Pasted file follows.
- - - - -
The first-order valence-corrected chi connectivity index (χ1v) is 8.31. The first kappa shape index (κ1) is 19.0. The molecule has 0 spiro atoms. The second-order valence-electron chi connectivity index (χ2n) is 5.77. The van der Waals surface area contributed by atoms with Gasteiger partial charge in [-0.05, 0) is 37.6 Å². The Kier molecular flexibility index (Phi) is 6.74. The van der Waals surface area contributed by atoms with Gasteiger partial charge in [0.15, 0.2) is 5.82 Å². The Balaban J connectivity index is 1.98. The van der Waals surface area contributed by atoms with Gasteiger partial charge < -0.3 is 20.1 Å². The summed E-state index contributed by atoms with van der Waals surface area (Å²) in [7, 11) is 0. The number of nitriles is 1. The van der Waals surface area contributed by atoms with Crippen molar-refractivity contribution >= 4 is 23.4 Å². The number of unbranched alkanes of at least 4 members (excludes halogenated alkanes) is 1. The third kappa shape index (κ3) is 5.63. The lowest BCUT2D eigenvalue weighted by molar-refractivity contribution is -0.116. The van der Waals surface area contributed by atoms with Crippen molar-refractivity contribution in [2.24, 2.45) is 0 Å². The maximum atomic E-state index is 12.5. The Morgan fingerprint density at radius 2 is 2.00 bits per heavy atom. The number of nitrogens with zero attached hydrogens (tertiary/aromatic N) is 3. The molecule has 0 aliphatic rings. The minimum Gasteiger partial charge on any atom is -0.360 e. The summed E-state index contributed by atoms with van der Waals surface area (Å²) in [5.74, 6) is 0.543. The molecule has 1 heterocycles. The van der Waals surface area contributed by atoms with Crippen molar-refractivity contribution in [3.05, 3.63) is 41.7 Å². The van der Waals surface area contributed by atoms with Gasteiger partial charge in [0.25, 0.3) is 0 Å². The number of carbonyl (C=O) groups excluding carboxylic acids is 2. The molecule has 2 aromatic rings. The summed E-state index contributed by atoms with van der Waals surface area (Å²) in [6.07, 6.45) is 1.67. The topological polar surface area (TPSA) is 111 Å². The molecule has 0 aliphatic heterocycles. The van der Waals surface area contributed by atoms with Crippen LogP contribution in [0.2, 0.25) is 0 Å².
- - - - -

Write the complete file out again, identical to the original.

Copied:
The first-order valence-corrected chi connectivity index (χ1v) is 8.31. The first kappa shape index (κ1) is 19.0. The molecule has 0 spiro atoms. The second-order valence-electron chi connectivity index (χ2n) is 5.77. The van der Waals surface area contributed by atoms with Gasteiger partial charge in [-0.05, 0) is 37.6 Å². The Kier molecular flexibility index (Phi) is 6.74. The van der Waals surface area contributed by atoms with Gasteiger partial charge in [0.15, 0.2) is 5.82 Å². The Balaban J connectivity index is 1.98. The van der Waals surface area contributed by atoms with Gasteiger partial charge < -0.3 is 20.1 Å². The summed E-state index contributed by atoms with van der Waals surface area (Å²) in [7, 11) is 0. The number of nitriles is 1. The van der Waals surface area contributed by atoms with Crippen molar-refractivity contribution >= 4 is 23.4 Å². The number of unbranched alkanes of at least 4 members (excludes halogenated alkanes) is 1. The third kappa shape index (κ3) is 5.63. The lowest BCUT2D eigenvalue weighted by molar-refractivity contribution is -0.116. The van der Waals surface area contributed by atoms with Crippen molar-refractivity contribution in [2.24, 2.45) is 0 Å². The maximum atomic E-state index is 12.5. The Morgan fingerprint density at radius 2 is 2.00 bits per heavy atom. The number of nitrogens with zero attached hydrogens (tertiary/aromatic N) is 3. The molecule has 0 aliphatic rings. The minimum Gasteiger partial charge on any atom is -0.360 e. The summed E-state index contributed by atoms with van der Waals surface area (Å²) in [5.74, 6) is 0.543. The molecule has 1 heterocycles. The van der Waals surface area contributed by atoms with Crippen molar-refractivity contribution in [3.05, 3.63) is 41.7 Å². The van der Waals surface area contributed by atoms with Gasteiger partial charge in [0.25, 0.3) is 0 Å². The number of carbonyl (C=O) groups excluding carboxylic acids is 2. The molecule has 2 aromatic rings. The summed E-state index contributed by atoms with van der Waals surface area (Å²) in [6.07, 6.45) is 1.67. The topological polar surface area (TPSA) is 111 Å². The molecule has 0 aliphatic heterocycles. The van der Waals surface area contributed by atoms with Crippen LogP contribution in [0.2, 0.25) is 0 Å².